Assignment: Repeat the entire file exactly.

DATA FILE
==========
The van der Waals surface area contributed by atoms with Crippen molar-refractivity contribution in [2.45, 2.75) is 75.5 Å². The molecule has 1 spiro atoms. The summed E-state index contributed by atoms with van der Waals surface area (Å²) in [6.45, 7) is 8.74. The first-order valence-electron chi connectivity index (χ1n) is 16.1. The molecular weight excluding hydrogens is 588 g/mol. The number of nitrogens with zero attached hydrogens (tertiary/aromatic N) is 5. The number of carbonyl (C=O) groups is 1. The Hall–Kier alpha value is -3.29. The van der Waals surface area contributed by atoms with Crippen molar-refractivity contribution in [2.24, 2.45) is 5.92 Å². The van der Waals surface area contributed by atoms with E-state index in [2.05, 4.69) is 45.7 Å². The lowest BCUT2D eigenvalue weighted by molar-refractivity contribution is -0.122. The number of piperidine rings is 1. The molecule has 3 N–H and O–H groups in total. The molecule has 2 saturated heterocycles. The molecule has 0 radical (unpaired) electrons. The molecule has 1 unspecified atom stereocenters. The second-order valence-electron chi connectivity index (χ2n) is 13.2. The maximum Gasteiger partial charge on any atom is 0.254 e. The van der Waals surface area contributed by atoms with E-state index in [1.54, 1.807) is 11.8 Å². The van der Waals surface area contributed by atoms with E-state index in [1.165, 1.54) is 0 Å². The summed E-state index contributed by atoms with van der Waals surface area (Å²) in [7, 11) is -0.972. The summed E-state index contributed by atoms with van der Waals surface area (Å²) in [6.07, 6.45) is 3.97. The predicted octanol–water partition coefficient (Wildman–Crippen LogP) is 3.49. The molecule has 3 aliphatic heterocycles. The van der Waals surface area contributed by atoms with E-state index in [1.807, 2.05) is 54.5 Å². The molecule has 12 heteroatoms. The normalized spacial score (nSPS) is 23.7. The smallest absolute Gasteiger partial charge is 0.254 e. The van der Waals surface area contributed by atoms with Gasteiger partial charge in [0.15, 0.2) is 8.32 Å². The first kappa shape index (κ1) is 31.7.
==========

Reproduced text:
The van der Waals surface area contributed by atoms with Crippen molar-refractivity contribution in [2.45, 2.75) is 75.5 Å². The molecule has 1 spiro atoms. The summed E-state index contributed by atoms with van der Waals surface area (Å²) in [6.45, 7) is 8.74. The first-order valence-electron chi connectivity index (χ1n) is 16.1. The molecular weight excluding hydrogens is 588 g/mol. The number of nitrogens with zero attached hydrogens (tertiary/aromatic N) is 5. The number of carbonyl (C=O) groups is 1. The Hall–Kier alpha value is -3.29. The van der Waals surface area contributed by atoms with Crippen molar-refractivity contribution in [2.24, 2.45) is 5.92 Å². The van der Waals surface area contributed by atoms with E-state index in [2.05, 4.69) is 45.7 Å². The lowest BCUT2D eigenvalue weighted by molar-refractivity contribution is -0.122. The number of piperidine rings is 1. The molecule has 3 N–H and O–H groups in total. The molecule has 2 saturated heterocycles. The molecule has 0 radical (unpaired) electrons. The molecule has 1 unspecified atom stereocenters. The second-order valence-electron chi connectivity index (χ2n) is 13.2. The maximum Gasteiger partial charge on any atom is 0.254 e. The van der Waals surface area contributed by atoms with E-state index in [1.54, 1.807) is 11.8 Å². The van der Waals surface area contributed by atoms with E-state index in [1.165, 1.54) is 0 Å². The summed E-state index contributed by atoms with van der Waals surface area (Å²) in [7, 11) is -0.972. The summed E-state index contributed by atoms with van der Waals surface area (Å²) in [6.07, 6.45) is 3.97. The predicted octanol–water partition coefficient (Wildman–Crippen LogP) is 3.49. The molecule has 3 aliphatic heterocycles. The van der Waals surface area contributed by atoms with E-state index in [1.807, 2.05) is 54.5 Å². The molecule has 12 heteroatoms. The normalized spacial score (nSPS) is 23.7. The smallest absolute Gasteiger partial charge is 0.254 e. The van der Waals surface area contributed by atoms with Gasteiger partial charge in [0.15, 0.2) is 8.32 Å². The first kappa shape index (κ1) is 31.7.